gms | German Medical Science

63rd Annual Meeting of the German Society of Neurosurgery (DGNC)
Joint Meeting with the Japanese Neurosurgical Society (JNS)

German Society of Neurosurgery (DGNC)

13 - 16 June 2012, Leipzig

Visual function after bony decompression of meningiomas invading the optic canal

Meeting Abstract

  • S.M. Krieg - Neurochirurgische Klinik und Poliklinik, Klinikum rechts der Isar, Technische Universität München
  • B. Müller - Neurochirurgische Klinik und Poliklinik, Klinikum rechts der Isar, Technische Universität München
  • B. Meyer - Neurochirurgische Klinik und Poliklinik, Klinikum rechts der Isar, Technische Universität München
  • J. Lehmberg - Neurochirurgische Klinik und Poliklinik, Klinikum rechts der Isar, Technische Universität München

Deutsche Gesellschaft für Neurochirurgie. Japanische Gesellschaft für Neurochirurgie. 63. Jahrestagung der Deutschen Gesellschaft für Neurochirurgie (DGNC), Joint Meeting mit der Japanischen Gesellschaft für Neurochirurgie (JNS). Leipzig, 13.-16.06.2012. Düsseldorf: German Medical Science GMS Publishing House; 2012. DocSA.03.08

DOI: 10.3205/12dgnc328, URN: urn:nbn:de:0183-12dgnc3282

Published: June 4, 2012

© 2012 Krieg et al.
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Outline

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Objective: Meningiomas frequently extend into the optic canal and cause progressive visual impairment. Surgical decompression of the optic nerve is the only option to preserve visual function. Depending on the invaded structures, optic nerve decompression can be part of a complete tumor removal or the main surgical intention in terms of local debulking.

Methods: From 2006 to 2011 we operated 46 consecutive patients on meningiomas of the cavernous sinus, sphenoid wing, anterior clinoid process, and tuberculum sellae invading the optic canal. Resection included bony decompression of the optic nerve via anterior clinoidectomy. Extent of resection was determined intraoperative as well as by postoperative MR imaging. Moreover, pre- and postoperative visual functions were evaluated by an ophthalmologist.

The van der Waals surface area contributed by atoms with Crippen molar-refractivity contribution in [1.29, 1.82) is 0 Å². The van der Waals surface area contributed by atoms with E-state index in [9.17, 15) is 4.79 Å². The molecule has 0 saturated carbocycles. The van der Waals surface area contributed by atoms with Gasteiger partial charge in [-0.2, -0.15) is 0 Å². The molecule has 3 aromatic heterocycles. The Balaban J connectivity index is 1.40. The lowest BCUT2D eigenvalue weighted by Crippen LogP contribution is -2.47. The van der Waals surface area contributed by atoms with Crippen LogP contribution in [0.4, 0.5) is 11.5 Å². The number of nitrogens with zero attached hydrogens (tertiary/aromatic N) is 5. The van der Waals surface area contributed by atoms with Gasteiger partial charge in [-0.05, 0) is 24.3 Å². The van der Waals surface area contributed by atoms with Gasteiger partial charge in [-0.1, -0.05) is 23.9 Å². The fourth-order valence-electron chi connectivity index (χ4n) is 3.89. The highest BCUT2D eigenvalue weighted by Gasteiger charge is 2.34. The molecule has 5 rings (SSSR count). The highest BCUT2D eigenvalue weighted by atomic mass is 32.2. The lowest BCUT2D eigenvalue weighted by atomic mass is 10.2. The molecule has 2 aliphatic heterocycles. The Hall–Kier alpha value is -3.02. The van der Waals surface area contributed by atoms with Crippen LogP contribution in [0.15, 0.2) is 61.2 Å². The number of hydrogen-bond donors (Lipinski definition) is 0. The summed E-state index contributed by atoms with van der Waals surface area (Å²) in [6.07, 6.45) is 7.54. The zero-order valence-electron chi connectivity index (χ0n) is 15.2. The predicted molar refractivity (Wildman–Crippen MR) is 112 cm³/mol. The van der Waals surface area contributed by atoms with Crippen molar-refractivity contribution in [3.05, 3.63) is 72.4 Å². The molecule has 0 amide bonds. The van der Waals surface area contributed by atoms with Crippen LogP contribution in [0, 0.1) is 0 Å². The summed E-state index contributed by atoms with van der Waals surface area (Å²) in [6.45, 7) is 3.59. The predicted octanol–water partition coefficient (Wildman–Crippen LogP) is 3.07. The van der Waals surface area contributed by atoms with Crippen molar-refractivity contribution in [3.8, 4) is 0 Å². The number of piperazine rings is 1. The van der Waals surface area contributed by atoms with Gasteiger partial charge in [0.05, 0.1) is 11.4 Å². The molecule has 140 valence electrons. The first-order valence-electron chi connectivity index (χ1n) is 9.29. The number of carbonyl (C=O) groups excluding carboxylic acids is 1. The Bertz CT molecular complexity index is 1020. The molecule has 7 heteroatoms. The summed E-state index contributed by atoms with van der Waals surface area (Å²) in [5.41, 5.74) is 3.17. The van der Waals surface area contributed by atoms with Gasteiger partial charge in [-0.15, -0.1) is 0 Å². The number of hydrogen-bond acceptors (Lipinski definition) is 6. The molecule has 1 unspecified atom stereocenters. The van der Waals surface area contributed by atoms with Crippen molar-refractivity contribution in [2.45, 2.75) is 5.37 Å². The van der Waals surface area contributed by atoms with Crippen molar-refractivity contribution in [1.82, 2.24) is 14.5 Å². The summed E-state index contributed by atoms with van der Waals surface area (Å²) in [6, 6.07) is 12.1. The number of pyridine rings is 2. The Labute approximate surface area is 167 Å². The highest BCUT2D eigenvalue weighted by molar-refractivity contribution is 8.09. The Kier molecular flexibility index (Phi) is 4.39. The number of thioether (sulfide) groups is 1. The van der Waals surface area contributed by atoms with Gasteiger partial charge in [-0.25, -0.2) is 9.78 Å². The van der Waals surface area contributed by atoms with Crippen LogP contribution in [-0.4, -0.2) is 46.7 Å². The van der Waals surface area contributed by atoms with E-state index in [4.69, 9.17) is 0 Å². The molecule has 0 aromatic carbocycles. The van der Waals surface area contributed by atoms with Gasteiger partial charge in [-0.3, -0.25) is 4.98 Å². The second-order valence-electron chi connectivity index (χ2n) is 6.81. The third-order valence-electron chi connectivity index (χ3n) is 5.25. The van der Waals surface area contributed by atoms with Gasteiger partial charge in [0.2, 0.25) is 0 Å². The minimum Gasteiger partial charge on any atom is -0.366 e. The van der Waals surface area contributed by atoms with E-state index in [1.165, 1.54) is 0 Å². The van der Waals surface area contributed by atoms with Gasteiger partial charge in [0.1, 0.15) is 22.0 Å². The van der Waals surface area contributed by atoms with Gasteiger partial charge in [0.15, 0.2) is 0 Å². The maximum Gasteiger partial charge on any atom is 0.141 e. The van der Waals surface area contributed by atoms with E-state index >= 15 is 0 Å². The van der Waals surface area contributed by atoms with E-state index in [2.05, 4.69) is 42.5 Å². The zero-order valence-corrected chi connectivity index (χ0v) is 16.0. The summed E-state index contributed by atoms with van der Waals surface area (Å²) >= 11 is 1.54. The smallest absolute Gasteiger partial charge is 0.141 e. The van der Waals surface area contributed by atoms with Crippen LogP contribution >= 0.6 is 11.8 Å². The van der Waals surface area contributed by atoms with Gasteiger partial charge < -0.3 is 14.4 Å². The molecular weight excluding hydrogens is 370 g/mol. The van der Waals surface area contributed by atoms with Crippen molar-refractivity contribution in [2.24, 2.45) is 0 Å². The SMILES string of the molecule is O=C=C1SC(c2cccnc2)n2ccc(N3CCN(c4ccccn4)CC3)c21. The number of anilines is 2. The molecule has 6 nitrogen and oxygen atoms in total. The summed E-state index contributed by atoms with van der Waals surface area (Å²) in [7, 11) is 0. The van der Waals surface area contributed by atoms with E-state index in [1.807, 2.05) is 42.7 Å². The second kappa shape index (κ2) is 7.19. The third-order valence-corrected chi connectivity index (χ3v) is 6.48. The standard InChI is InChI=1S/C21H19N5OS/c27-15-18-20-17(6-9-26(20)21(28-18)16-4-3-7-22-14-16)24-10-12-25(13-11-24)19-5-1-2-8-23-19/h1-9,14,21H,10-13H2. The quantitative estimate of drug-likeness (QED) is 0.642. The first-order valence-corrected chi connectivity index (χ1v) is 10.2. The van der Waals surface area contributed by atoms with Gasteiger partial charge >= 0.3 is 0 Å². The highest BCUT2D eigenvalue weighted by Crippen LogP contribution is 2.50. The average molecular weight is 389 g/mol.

Results: Forty-six patients (34 female, 12 male) were enrolled with a mean age of 61.1±12.5 years. Tumor size was 3.1±1.2 cm and 2 patients had undergone preoperative radiation therapy. Gross-total resection was achieved in 29 (63%) and partial resection in 17 patients (37%). We observed no surgery-related death. The main presenting symptom was visual impairment in 63.2% of patients while 26.8% had no disturbed vision. Changes in vision were significantly related to the preoperative visual function: in all patients with normal preoperative vision it remained unchanged while in patients with impaired vision, surgery caused an improvement in 70% and an aggravation in 10% of patients while 20% remained unchanged (p<0.0001).

Conclusions: Optic nerve compression and impairment by meningiomas is frequent and can be a prominent factor in surgical indication and treatment strategy. Surgical management of these tumors including anterior clinoidectomy is crucial to achieve and maintain the optimal visual function in our patients.